ie. one or a few specific cases of specific problems which say, see this performance and solution was generated in a time which clearly shows something quantummy is happening and AQC is worthwhile beyond classical
    or is the sales pitch
    Here we are at a useful and meaningful economic level. Buy this and figure out how to use it instead of simulating on a supercomputer. It is not a racing ten speed but it is a bicycle and you can learn to ride. We are below the cost of supercomputer time ?

  11. Hi Brian, both of these, although I would re-state the objectives of your second point slightly.

    Verifying that the system behaves as predicted by quantum mechanics, and that its behavior is incompatible with a classical description, is one of our key objectives. This has already been done at the single qubit level, where we regularly perform macroscopic resonant tunneling (MRT) experiments on all of our qubits as a part of our circuit calibration procedure. I don’t know if this is completely appreciated but MRT is purely quantum mechanical and there is no possible classical explanation for this type of behavior. This is as “smoking gun” as you can get, at least at the single-qubit level. There are related tests you can run at larger qubit count that have the same objective.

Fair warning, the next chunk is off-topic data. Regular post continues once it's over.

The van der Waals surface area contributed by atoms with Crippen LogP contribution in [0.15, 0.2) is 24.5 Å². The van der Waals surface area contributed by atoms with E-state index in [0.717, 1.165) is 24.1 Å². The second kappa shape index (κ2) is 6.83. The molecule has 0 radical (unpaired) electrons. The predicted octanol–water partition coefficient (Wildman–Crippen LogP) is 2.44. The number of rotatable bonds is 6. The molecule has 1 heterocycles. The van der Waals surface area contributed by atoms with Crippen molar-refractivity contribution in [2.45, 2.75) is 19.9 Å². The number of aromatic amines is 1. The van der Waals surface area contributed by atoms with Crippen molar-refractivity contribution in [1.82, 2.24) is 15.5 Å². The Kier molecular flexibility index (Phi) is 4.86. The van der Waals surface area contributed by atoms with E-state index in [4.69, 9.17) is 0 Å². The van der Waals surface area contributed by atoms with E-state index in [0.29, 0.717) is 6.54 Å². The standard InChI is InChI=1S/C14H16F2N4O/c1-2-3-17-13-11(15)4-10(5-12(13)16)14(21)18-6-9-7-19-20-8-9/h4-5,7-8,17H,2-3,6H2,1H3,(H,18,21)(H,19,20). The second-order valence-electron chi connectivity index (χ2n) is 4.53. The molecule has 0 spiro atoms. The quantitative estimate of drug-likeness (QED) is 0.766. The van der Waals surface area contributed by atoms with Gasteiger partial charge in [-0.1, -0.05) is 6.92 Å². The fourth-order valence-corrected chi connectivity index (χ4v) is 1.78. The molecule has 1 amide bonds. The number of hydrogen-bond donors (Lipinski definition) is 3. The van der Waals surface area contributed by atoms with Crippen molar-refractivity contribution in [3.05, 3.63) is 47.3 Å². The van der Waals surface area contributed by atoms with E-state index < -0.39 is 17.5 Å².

For your second point, the compelling reason to buy this technology is that for the first time humankind has built a programmable computer that cannot be simulated EVEN IN PRINCIPLE and therefore how it behaves and what it does can only be extracted via experiment. There are fundamental questions about the nature of reality that might be answered using this type of system.